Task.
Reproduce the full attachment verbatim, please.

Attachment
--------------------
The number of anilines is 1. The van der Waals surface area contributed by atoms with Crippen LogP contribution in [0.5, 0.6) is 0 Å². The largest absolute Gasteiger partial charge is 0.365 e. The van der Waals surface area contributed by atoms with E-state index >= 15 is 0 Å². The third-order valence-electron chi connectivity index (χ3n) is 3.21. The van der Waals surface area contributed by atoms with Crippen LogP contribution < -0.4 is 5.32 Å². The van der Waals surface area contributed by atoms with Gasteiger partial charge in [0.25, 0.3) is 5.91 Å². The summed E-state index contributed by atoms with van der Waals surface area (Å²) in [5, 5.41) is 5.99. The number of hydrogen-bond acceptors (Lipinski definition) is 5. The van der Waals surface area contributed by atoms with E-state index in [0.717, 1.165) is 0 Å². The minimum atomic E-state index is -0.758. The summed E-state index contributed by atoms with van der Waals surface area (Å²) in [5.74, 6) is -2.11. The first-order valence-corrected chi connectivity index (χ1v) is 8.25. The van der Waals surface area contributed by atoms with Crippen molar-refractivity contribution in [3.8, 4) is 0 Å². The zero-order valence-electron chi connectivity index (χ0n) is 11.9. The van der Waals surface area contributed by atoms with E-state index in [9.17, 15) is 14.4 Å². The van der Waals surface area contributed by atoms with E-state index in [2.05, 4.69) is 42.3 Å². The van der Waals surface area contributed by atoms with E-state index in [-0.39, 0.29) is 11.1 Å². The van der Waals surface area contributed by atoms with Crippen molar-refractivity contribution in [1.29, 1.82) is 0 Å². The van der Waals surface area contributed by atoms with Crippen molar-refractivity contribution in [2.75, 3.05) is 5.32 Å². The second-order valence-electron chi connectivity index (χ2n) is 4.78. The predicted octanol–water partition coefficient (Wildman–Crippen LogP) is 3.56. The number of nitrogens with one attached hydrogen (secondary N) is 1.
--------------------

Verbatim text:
The number of anilines is 1. The van der Waals surface area contributed by atoms with Crippen LogP contribution in [0.5, 0.6) is 0 Å². The largest absolute Gasteiger partial charge is 0.365 e. The van der Waals surface area contributed by atoms with E-state index >= 15 is 0 Å². The third-order valence-electron chi connectivity index (χ3n) is 3.21. The van der Waals surface area contributed by atoms with Crippen LogP contribution < -0.4 is 5.32 Å². The van der Waals surface area contributed by atoms with Gasteiger partial charge in [0.25, 0.3) is 5.91 Å². The summed E-state index contributed by atoms with van der Waals surface area (Å²) in [5, 5.41) is 5.99. The number of hydrogen-bond acceptors (Lipinski definition) is 5. The van der Waals surface area contributed by atoms with E-state index in [0.717, 1.165) is 0 Å². The minimum atomic E-state index is -0.758. The summed E-state index contributed by atoms with van der Waals surface area (Å²) in [5.74, 6) is -2.11. The first-order valence-corrected chi connectivity index (χ1v) is 8.25. The van der Waals surface area contributed by atoms with Crippen molar-refractivity contribution in [3.8, 4) is 0 Å². The zero-order valence-electron chi connectivity index (χ0n) is 11.9. The van der Waals surface area contributed by atoms with E-state index in [9.17, 15) is 14.4 Å². The van der Waals surface area contributed by atoms with E-state index in [2.05, 4.69) is 42.3 Å². The van der Waals surface area contributed by atoms with E-state index in [-0.39, 0.29) is 11.1 Å². The van der Waals surface area contributed by atoms with Crippen molar-refractivity contribution in [1.29, 1.82) is 0 Å². The van der Waals surface area contributed by atoms with Crippen molar-refractivity contribution in [2.75, 3.05) is 5.32 Å². The second-order valence-electron chi connectivity index (χ2n) is 4.78. The predicted octanol–water partition coefficient (Wildman–Crippen LogP) is 3.56. The number of nitrogens with one attached hydrogen (secondary N) is 1.